Health Take-Away: Get checked for colon cancer

I've learned the sad way, through both professional and personal experience, that people who refuse to get colorectal screenings and colonoscopies out of squeamishness or sheer embarrassment run the deadly risk of not finding out they have colon cancer until it's too late.

Not long ago, the topic of colon health wasn't as openly discussed as it is today, and that silence contributed to many unnecessary deaths. Eighteen years ago, I was talking with my father-in-law, a 63-year-old retired city police officer, sitting around his kitchen table when he asked, "What kind of nursing do you do?" I told him I was an R.N. in our hospital's endoscopy unit. He asked what that was and I explained that endoscopy is a procedure using a flexible tube with a light and camera attached to examine the digestive tract for polyps and other issues, with one of the most common procedures being a colonoscopy. "Have you ever had one?" I asked. "Nope. Never heard of it."

It wasn't long after that he went to his doctor and asked about a colonoscopy. Sadly, when he had the procedure, it turned out he had stage three colon cancer, even though he had no outward symptoms. A year and half later, my new father-in-law passed away.

The sad irony didn't end there. After the death of their father, my husband and his five siblings were told they were at increased risk of colon cancer themselves.

The recommendation for people with no risk factors is to have a colonoscopy once every 10-year period from age 50 to 75, if no significant polyps are discovered.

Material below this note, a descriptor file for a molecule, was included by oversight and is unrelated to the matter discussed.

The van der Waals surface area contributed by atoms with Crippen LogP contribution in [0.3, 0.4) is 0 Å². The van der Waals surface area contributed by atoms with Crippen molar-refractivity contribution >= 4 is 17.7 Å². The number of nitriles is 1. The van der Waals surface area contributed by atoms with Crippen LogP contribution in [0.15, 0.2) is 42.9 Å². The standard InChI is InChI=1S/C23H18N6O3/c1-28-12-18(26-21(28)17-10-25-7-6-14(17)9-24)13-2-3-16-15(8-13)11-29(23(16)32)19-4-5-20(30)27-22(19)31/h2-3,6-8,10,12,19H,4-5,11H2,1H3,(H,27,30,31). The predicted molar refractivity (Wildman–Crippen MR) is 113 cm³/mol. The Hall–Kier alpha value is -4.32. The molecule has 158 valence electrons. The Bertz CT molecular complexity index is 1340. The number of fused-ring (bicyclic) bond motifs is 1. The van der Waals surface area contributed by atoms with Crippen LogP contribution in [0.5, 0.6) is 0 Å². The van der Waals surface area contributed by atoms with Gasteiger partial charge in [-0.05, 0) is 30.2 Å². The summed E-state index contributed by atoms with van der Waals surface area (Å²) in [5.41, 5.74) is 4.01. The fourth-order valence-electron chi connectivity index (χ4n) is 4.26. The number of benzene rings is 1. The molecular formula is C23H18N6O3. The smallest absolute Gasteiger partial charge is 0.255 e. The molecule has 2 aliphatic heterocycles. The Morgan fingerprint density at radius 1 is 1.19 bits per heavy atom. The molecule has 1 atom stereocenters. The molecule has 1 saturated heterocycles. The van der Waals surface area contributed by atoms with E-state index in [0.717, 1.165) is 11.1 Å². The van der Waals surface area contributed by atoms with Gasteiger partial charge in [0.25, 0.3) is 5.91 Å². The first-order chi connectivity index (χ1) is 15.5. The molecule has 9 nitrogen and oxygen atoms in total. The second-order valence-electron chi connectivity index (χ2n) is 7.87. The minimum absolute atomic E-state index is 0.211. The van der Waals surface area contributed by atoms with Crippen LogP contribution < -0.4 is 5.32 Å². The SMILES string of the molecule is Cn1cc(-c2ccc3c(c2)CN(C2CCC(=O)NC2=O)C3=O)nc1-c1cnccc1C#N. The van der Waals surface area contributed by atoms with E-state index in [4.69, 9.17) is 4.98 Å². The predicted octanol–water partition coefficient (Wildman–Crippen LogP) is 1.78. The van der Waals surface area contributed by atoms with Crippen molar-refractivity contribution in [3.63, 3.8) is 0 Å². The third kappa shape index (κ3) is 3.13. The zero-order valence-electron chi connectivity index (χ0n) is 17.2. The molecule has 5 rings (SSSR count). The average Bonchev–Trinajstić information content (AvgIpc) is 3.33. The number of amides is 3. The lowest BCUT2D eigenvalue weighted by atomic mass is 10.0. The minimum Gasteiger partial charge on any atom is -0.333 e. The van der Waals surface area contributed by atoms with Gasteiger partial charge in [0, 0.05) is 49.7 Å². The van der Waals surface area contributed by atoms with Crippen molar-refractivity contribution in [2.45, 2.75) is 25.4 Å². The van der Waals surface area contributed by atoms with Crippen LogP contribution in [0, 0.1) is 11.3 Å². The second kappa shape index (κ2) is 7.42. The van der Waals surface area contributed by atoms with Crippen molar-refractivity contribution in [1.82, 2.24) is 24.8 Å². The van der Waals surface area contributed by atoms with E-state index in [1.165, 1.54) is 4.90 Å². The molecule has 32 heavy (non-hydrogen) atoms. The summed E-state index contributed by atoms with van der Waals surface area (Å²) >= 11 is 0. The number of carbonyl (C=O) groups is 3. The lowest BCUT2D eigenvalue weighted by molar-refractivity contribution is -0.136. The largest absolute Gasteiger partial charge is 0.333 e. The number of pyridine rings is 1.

For those with a family history, the recommendation is a first colonoscopy at age 40 or 10 years before the youngest colon cancer death in the immediate family, whichever is earlier, and then once every five years through age 75.

Most of my husband's family followed through. One sister resisted. One day, about five years ago, she called to say she was experiencing severe abdominal pain. A CT scan revealed her intestinal area was filled with what looked like cancer that began in the colon. Like her father, she died a year and half after diagnosis. It saddens me to this day because it could have been prevented. I share this personal story because it underscores a truth I experience every day in my work: regular colorectal screenings and colonoscopies save lives! Avoiding them can be fatal.

Colorectal cancers are the nation's second leading cause of cancer deaths. Approximately 140,000 people are diagnosed with colon cancer in the U.S. and over 50,000 people die from it annually. Simple steps could prevent many of those deaths. And they're getting even easier to do.

For first-timers who long heard that the cleansing preparation for a colonoscopy can be very uncomfortable, requiring them to consume a huge volume of bitter-tasting liquid over several hours: the volume of fluid required today is far lower than it was just a few years ago; it even tastes better. Colonoscopies are done under safe sedation. Most patients report no significant lingering effects of the procedure or sedation.

Annual colorectal blood screening tests (age 50 to 75) also are getting easier. The patient does a simple at-home stool test for hidden blood and mails it to the lab for results. The home test is better than not doing any form of screening, but is not a replacement for a colonoscopy, the absolute best way to detect polyps and cancer. No amount of visible rectal bleeding should be ignored; call your doctor.

When it comes to colorectal health, don't be reluctant or embarrassed. Your life depends on it.

Jacqueline Sciola, B.S.N., R.N., C.G.R.N., is director of Ambulatory Surgery and Endoscopy at Berkshire Medical Center.


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